Institute for War and Peace Reporting | Giving Voice, Driving Change

Majar Fury Over Alleged British Abuses

London categorically denies claims that UK soldiers mutilated fighters from southern town.
By Aqil Jabbar

With an RPG-7 rocket launcher slung over his shoulder, Hussein Abd al-Amir stands in the road leading to the southern town of al-Majar al-Kabir, waiting to avenge the death and alleged mutilation of his brother.

"The British plucked out my brother's eyes, and put them in his trouser pocket," Hussein claimed.

"This was not an easy thing for my tribe,” he said. “I had not participated in the resistance, but after this I swore revenge, whatever the price may be. We are waiting for the British.”

Hussein's brother Athir is one of approximately 20 residents of this town killed during an ambush staged by local fighters – who reportedly included members of the Mahdi Army - against a British patrol on May 14.

The ambush came at the height of fighting between the radical Shia Mahdi Army militia and Coalition troops.

Although this was only one of dozens of clashes across the south at the time, it left an unprecedented legacy of bitterness.

People of al-Majar al-Kabir believe that at least some of the Iraqi fighters survived the ambush, and were then tortured to death by British forces – claims the latter strongly deny.

Residents of the impoverished town, whose buildings are largely made of clay and palm trunks, say that it has always been hostile to central authority.

At the edge of the city, Kalashnikov rifles, RPGs, Strella anti-aircraft missiles, and other weapons are laid out in one of Iraq's few remaining open-air arms markets.

The town claims thousands of "martyrs" from the Saddam regime.

They include followers of the murdered cleric Mohammed Sadiq al-Sadr, whose son Muqtada leads the Mahdi Army, and guerrillas of the Iraqi Hizbullah who fought the regime's forces from the nearby marshes.

Al-Majar al-Kabir has also resisted foreign occupation.

UK forces have encountered hostility ever since June, when townspeople – reportedly angered by the use of dogs during weapons sweeps of their homes – killed six British troops in an attack on the local police station.

Since the May 14 ambush, lots of locals say that they will attack UK troops on sight.

What happened in the fight is still not entirely clear, but many residents believe that British soldiers intentionally mutilated their relatives.

"The British forces surrounded Mahdi Army fighters after injuring many of them... Some of them were still alive with minor injuries, and they were arrested," claimed Talib Hameed Falah, a farmer who said he witnessed the battle.

The next day, the bodies of 22 locals, who according to some accounts included bystanders and gunmen unaffiliated with the Mahdi Army, were delivered to their relatives from the British army base.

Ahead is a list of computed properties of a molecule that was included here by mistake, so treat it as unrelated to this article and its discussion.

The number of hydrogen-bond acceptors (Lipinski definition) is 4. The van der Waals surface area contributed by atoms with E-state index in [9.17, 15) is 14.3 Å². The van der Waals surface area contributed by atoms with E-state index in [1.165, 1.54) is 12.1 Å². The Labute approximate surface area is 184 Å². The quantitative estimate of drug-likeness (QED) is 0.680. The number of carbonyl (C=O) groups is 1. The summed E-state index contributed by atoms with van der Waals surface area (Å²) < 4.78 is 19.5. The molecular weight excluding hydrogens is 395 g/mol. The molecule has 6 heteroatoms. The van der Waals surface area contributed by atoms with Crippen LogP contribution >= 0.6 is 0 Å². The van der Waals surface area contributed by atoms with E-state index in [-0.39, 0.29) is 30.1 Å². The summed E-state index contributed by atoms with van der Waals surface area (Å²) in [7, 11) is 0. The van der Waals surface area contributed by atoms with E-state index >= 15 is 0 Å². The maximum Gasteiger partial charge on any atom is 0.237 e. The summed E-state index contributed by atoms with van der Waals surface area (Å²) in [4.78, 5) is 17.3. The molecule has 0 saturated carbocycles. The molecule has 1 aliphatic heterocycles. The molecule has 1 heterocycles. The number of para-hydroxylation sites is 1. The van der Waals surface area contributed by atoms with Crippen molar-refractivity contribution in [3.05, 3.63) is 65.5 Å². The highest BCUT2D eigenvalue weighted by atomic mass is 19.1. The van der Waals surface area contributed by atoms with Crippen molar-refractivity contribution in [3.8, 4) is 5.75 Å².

Residents of the town say that some of the bodies showed signs of torture or mutilation.

Dr Adel Karim, a specialist at the nearby al-Sadr hospital in al-Amara who inspected the bodies, said mutilation was the main cause of death for nine of the victims.

"Some of them had their eyes removed, others their ears, and one of them even had his sexual organs cut off, and the cause of his death was bleeding," Karim claimed.

Accounts of mutilation have been propagated by CD-ROMs sold in neighbouring Amara, which purport to show the bodies of the slain fighters being unloaded in the hospital.

It is not clear from the recording whether the injuries depicted came from combat or from deliberate mutilation.

The British defence secretary Geoff Hoon this week dismissed the abuse allegations, but promised that they would be thoroughly investigated.

A British army spokesman in Basra told the London-based Guardian newspaper that the claims were “absurd”, insisting they “are an insult to the whole British army and an attempt to stain the image of men who are putting their lives at risk every day to secure Iraq for the Iraqis”.

Meanwhile, police in Al-Majar al-Kabir are reluctant to try to calm the volatile atmosphere in the town, fearing residents may turn on them.

"We do not want [trouble from] people," said Hussein al-Bahadli, an officer in the town's main police station. "The policeman is an easy target."

Already, one officer from the area has died in the tense aftermath of the May 14 incident.

Muhammed Ashmani, head of al-Majar al-Kabir police station, was killed in a dispute with Hizbullah leader Abd al-Karim al-Muhammadawi and his brother Riyadh.

According to several eye-witnesses, Riyadh shot Ashmani after the policeman pulled a pistol on his brother during a dispute over whether relatives should be allowed to protest the killings.

Accounts vary as to whether the Hizbullah leader wanted to start a demonstration or prevent one.

Coalition sources say a warrant has been issued for the arrest of the al-Muhammedawi brothers, but residents see little likelihood of it being served.

In the meantime, the case is being negotiated by representatives of the Muhammedawi and Ashmani tribes.

For his part, the Hizbullah leader – a former member of the Iraqi Governing Council – has called for an inquiry into the aftermath of the May 14 ambush.

But no such probe is likely to satisfy relatives of the slain, who want old-style justice.

"He suffered from the British before he died," said porter Muhammad Jasem of his brother Ali, one of alleged victims of mutilation.

"Now we await our brothers, the mujahideen from [the Mahdi Army's headquarters in] Kufa, to launch a full-out attack on the British army," Jasem said.

Aqil Jabbar is an IWPR trainee.